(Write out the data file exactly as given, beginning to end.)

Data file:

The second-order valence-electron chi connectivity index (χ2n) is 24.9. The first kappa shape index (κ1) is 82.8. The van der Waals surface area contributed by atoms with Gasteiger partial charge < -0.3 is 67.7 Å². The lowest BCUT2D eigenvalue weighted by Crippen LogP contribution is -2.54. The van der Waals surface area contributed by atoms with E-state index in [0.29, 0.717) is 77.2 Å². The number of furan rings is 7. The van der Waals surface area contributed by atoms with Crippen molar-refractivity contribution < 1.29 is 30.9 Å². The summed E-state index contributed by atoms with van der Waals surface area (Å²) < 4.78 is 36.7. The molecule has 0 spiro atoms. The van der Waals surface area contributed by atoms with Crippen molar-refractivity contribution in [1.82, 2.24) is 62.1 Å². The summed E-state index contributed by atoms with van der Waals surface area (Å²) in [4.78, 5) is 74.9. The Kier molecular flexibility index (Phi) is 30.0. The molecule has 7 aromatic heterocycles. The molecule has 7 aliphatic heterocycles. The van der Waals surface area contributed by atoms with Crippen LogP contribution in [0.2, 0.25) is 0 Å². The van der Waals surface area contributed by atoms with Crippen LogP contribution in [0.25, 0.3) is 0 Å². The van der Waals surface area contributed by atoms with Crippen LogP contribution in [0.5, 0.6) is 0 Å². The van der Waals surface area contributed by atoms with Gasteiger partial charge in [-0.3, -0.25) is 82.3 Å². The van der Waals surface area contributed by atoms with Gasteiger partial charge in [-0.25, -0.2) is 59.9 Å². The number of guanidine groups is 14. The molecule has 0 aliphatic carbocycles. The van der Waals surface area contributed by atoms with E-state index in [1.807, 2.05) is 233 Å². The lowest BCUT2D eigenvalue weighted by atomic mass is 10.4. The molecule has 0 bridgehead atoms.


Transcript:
The second-order valence-electron chi connectivity index (χ2n) is 24.9. The first kappa shape index (κ1) is 82.8. The van der Waals surface area contributed by atoms with Gasteiger partial charge < -0.3 is 67.7 Å². The lowest BCUT2D eigenvalue weighted by Crippen LogP contribution is -2.54. The van der Waals surface area contributed by atoms with E-state index in [0.29, 0.717) is 77.2 Å². The number of furan rings is 7. The van der Waals surface area contributed by atoms with Crippen molar-refractivity contribution < 1.29 is 30.9 Å². The summed E-state index contributed by atoms with van der Waals surface area (Å²) < 4.78 is 36.7. The molecule has 0 spiro atoms. The van der Waals surface area contributed by atoms with Crippen molar-refractivity contribution in [1.82, 2.24) is 62.1 Å². The summed E-state index contributed by atoms with van der Waals surface area (Å²) in [4.78, 5) is 74.9. The Kier molecular flexibility index (Phi) is 30.0. The molecule has 7 aromatic heterocycles. The molecule has 7 aliphatic heterocycles. The van der Waals surface area contributed by atoms with Crippen LogP contribution in [0.2, 0.25) is 0 Å². The van der Waals surface area contributed by atoms with Crippen LogP contribution in [0.25, 0.3) is 0 Å². The van der Waals surface area contributed by atoms with Crippen LogP contribution in [0.5, 0.6) is 0 Å². The van der Waals surface area contributed by atoms with Gasteiger partial charge in [-0.3, -0.25) is 82.3 Å². The van der Waals surface area contributed by atoms with Gasteiger partial charge in [-0.25, -0.2) is 59.9 Å². The number of guanidine groups is 14. The molecule has 0 aliphatic carbocycles. The van der Waals surface area contributed by atoms with E-state index in [1.807, 2.05) is 233 Å². The lowest BCUT2D eigenvalue weighted by atomic mass is 10.4. The molecule has 0 bridgehead atoms.